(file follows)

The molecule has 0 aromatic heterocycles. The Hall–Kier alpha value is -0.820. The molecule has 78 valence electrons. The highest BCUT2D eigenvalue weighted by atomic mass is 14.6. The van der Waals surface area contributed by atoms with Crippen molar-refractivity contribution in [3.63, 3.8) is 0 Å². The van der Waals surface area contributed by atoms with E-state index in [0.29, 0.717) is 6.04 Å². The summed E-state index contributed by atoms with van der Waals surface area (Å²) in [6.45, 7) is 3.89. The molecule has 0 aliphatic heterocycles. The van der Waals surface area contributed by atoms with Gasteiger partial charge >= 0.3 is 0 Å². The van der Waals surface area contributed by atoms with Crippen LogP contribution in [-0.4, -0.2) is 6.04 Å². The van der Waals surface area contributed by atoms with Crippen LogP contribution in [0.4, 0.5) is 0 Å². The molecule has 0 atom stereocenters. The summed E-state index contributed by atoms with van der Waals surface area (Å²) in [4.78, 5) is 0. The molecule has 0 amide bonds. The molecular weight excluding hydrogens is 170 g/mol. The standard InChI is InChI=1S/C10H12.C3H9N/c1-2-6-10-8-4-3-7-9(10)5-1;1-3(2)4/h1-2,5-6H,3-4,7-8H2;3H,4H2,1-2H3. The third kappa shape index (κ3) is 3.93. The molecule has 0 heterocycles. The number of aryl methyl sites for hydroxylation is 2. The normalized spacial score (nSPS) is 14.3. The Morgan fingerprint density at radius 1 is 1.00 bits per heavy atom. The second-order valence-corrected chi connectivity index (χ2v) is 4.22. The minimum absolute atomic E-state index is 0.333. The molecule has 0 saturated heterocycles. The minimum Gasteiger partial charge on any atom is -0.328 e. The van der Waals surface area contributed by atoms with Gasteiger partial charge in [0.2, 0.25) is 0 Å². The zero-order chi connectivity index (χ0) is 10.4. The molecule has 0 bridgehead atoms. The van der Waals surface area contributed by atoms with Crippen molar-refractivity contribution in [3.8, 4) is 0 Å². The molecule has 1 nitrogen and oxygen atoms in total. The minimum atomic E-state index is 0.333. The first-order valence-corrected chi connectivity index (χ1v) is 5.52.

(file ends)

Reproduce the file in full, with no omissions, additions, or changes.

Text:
The molecule has 0 aromatic heterocycles. The Hall–Kier alpha value is -0.820. The molecule has 78 valence electrons. The highest BCUT2D eigenvalue weighted by atomic mass is 14.6. The van der Waals surface area contributed by atoms with Crippen molar-refractivity contribution in [3.63, 3.8) is 0 Å². The van der Waals surface area contributed by atoms with E-state index in [0.29, 0.717) is 6.04 Å². The summed E-state index contributed by atoms with van der Waals surface area (Å²) in [6.45, 7) is 3.89. The molecule has 0 aliphatic heterocycles. The van der Waals surface area contributed by atoms with Gasteiger partial charge >= 0.3 is 0 Å². The van der Waals surface area contributed by atoms with Crippen LogP contribution in [-0.4, -0.2) is 6.04 Å². The van der Waals surface area contributed by atoms with Crippen LogP contribution in [0.4, 0.5) is 0 Å². The molecule has 0 atom stereocenters. The summed E-state index contributed by atoms with van der Waals surface area (Å²) in [4.78, 5) is 0. The molecule has 0 amide bonds. The molecular weight excluding hydrogens is 170 g/mol. The standard InChI is InChI=1S/C10H12.C3H9N/c1-2-6-10-8-4-3-7-9(10)5-1;1-3(2)4/h1-2,5-6H,3-4,7-8H2;3H,4H2,1-2H3. The third kappa shape index (κ3) is 3.93. The molecule has 0 heterocycles. The number of aryl methyl sites for hydroxylation is 2. The normalized spacial score (nSPS) is 14.3. The Morgan fingerprint density at radius 1 is 1.00 bits per heavy atom. The second-order valence-corrected chi connectivity index (χ2v) is 4.22. The minimum absolute atomic E-state index is 0.333. The molecule has 0 saturated heterocycles. The minimum Gasteiger partial charge on any atom is -0.328 e. The van der Waals surface area contributed by atoms with Gasteiger partial charge in [0.2, 0.25) is 0 Å². The zero-order chi connectivity index (χ0) is 10.4. The molecule has 0 bridgehead atoms. The van der Waals surface area contributed by atoms with Crippen molar-refractivity contribution in [3.8, 4) is 0 Å². The molecule has 1 nitrogen and oxygen atoms in total. The minimum atomic E-state index is 0.333. The first-order valence-corrected chi connectivity index (χ1v) is 5.52.